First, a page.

1925

Geneva Protocol - Prohibition of the use in war of asphyxiating, poisonous or other gases, and of bacteriological methods of warfare.

1928

Statutes of International Red Cross (revised in 1952 and 1986) adopted.

Recognition of respective mandates of the ICRC and League, and creation of an International Council - predecessor of today's Standing Commission.

1929

Geneva Conventions

  • Wounded and sick in armed forces in the field [revision of the 1906 Geneva Convention] (1st Convention)
  • Prisoners of war [supplements the 1899 Hague Convention No.II and 1907 Hague Convention No.IV] (2nd Convention)
  • Official recognition of the Red Crescent emblem (first used in 1876)

1939

League of Red Cross Societies moves headquarters from Paris to Geneva at outbreak of World War Two

1939-45

World War Two puts the Red Cross to tough test. At the outset, the ICRC got all parties to the conflict to extend provisions of 1929 Geneva Conventions to civilians of enemy nationality who were on the territory of a party to the conflict and had been arrested only because of their nationality. This was the case for French citizens living in France who were interned when war was declared. This protection was not extended to civilians of enemy nationality on occupied territory, such as Poland. Thus, people in Nazi concentration camps remained without protection.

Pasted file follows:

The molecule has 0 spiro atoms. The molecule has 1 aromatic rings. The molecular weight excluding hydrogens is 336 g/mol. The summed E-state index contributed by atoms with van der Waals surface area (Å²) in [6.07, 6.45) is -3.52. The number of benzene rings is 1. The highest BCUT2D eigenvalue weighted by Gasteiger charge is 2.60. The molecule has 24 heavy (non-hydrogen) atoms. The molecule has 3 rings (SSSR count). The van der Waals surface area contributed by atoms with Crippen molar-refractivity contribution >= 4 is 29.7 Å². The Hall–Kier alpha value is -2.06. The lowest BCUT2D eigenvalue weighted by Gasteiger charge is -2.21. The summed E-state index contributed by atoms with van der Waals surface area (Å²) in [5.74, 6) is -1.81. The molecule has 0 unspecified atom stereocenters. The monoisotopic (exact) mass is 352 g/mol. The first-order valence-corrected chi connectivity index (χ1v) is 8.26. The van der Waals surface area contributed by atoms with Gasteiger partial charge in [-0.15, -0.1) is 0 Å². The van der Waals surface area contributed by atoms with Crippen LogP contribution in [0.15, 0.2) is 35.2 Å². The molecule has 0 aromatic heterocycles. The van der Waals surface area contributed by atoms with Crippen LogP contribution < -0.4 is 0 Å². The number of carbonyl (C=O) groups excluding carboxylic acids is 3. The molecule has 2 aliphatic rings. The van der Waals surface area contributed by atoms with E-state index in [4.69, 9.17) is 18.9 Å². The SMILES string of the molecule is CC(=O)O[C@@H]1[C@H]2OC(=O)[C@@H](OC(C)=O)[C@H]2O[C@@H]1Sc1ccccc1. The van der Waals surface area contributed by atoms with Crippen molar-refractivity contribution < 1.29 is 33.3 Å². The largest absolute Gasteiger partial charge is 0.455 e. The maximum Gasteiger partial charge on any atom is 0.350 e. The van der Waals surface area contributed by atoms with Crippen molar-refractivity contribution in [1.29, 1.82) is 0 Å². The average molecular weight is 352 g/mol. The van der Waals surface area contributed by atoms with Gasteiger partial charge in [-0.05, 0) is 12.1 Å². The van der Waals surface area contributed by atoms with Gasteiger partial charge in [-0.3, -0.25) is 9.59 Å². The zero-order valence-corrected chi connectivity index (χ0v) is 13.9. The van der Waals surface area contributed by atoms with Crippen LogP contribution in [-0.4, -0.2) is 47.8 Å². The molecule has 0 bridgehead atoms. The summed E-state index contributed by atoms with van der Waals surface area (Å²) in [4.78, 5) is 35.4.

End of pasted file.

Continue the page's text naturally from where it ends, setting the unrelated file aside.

1944

ICRC wins Nobel Peace Prize

1949

Geneva Conventions

  • The wounded and sick in armed forces in the field [revision and development of the 1929 Geneva Convention] (First Convention)
  • Wounded, sick and shipwrecked members of armed forces at sea [revision and development of the 1907 Hague Convention No. X] (Second Convention)
  • Prisoners of war [revision and development of the 1929 Geneva Convention] (Third Convention)
  • Civilian persons [supplements the 1899 Hague Convention No.II and 1907 Hague Convention No. IV] (Fourth Convention)
  • The four Conventions contain a common Article 3 relating to the protection of victims of non-international armed conflicts

1952

Revision of the Statutes of the International Red Cross.

1956

Draft rules for protection of civilian populations from indiscriminate warfare communicated to governments and National Societies ahead of discussion at International Conference of the Red Cross in New Delhi in 1957